Background: C-reactive protein (CRP) is an acute phase protein synthesized by the liver primarily in response to interleukin-6. Initial studies have suggested that inflammatory markers may have a role in predicting severity. We investigated whether admission and day 4 CRP could predict severity in community-acquired pneumonia.
Methods: A prospective study was carried out over a 2-year period in a large teaching hospital. CRP was measured on admission and on day 4. The outcomes of interest were: 30-day mortality; need for mechanical ventilation and/or inotropic support; development of complicated pneumonia (lung abscess, empyema, or complicated parapneumonic effusion); the value of predictive tests were assessed using multivariate logistic regression.
Results: There were 570 patients included in the study; 30-day mortality was 9.6%. Low CRP levels showed a high negative predictive value for excluding 30-day mortality (CRP <10 mg/L=100%, CRP <50=99.1%, CRP <100=98.9%, CRP <200=94.9%). Low admission CRP levels <100 mg/L were independently associated with reduced 30-day mortality (odds ratio [OR] 0.18; 0.04-0.85), P=.03; need for mechanical ventilation and/or inotropic support (OR 0.21; 0.14-0.4), P=.002; and complicated pneumonia (OR 0.05; 0.01-0.35), P=.003. A CRP that fails to fall by 50% or more within 4 days of admission is independently associated with increased 30 day mortality (OR 24.5; 6.4-93.4), P <.0001; need for mechanical ventilation and/or inotropic support (OR 7.1; 2.8-17.8), P <.0001 and complicated pneumonia (OR 15.4; 6.32-37.6), P <.0001.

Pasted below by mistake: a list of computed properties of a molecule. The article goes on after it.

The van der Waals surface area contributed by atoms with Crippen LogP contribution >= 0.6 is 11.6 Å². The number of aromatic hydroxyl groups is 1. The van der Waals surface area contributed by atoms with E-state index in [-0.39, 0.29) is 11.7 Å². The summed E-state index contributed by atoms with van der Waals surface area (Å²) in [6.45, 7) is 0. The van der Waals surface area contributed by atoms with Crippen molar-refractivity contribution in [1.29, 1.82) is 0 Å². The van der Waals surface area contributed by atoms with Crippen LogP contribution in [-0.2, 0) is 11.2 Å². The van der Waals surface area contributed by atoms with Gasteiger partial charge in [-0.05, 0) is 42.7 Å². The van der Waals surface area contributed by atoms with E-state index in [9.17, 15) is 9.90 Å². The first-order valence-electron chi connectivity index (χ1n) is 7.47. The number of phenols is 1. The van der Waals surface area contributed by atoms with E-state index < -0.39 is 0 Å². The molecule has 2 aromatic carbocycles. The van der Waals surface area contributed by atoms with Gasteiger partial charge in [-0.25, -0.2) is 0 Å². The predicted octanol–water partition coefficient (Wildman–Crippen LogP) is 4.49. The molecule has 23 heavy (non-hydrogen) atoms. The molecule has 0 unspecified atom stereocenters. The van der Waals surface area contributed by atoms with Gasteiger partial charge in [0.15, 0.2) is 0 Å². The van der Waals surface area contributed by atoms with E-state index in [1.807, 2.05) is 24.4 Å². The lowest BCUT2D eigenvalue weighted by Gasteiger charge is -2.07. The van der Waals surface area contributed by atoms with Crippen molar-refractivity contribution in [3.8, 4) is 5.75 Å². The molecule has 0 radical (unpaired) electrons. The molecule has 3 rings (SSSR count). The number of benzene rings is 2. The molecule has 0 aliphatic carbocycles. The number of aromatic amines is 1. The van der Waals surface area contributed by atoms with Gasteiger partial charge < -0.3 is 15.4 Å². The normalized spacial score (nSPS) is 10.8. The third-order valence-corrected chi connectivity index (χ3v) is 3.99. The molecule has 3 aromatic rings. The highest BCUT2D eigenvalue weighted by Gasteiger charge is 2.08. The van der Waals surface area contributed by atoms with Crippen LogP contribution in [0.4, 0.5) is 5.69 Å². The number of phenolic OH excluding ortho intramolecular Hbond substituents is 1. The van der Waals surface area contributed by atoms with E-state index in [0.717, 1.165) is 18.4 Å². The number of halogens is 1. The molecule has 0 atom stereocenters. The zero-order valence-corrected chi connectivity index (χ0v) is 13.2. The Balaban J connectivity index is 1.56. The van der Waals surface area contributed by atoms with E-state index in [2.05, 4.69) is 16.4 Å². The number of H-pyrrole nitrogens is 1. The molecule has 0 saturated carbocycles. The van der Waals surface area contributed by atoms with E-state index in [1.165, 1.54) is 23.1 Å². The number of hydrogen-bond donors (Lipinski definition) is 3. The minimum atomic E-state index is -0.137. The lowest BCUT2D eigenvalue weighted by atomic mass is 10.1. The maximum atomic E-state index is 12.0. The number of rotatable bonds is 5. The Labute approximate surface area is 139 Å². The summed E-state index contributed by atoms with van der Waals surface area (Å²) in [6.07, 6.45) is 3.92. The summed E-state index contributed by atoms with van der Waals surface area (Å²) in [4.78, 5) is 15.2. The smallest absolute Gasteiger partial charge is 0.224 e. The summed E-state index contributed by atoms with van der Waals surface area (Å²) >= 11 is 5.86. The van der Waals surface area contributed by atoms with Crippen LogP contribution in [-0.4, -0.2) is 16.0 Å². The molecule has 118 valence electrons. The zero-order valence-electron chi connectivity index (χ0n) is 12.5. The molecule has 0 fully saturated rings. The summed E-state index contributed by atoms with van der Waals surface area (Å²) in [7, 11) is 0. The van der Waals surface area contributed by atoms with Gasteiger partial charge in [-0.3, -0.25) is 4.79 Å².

Conclusions: Admission CRP <100 mg/L has reduced risk for 30-day mortality, need for mechanical ventilation and/or inotropic support, and complicated pneumonia. Failure of CRP to fall by 50% or more at day 4 leads to an increased risk for 30-day mortality, need for mechanical ventilation and/or inotropic support, and complicated pneumonia. C-reactive protein is an independent marker of severity in community-acquired pneumonia.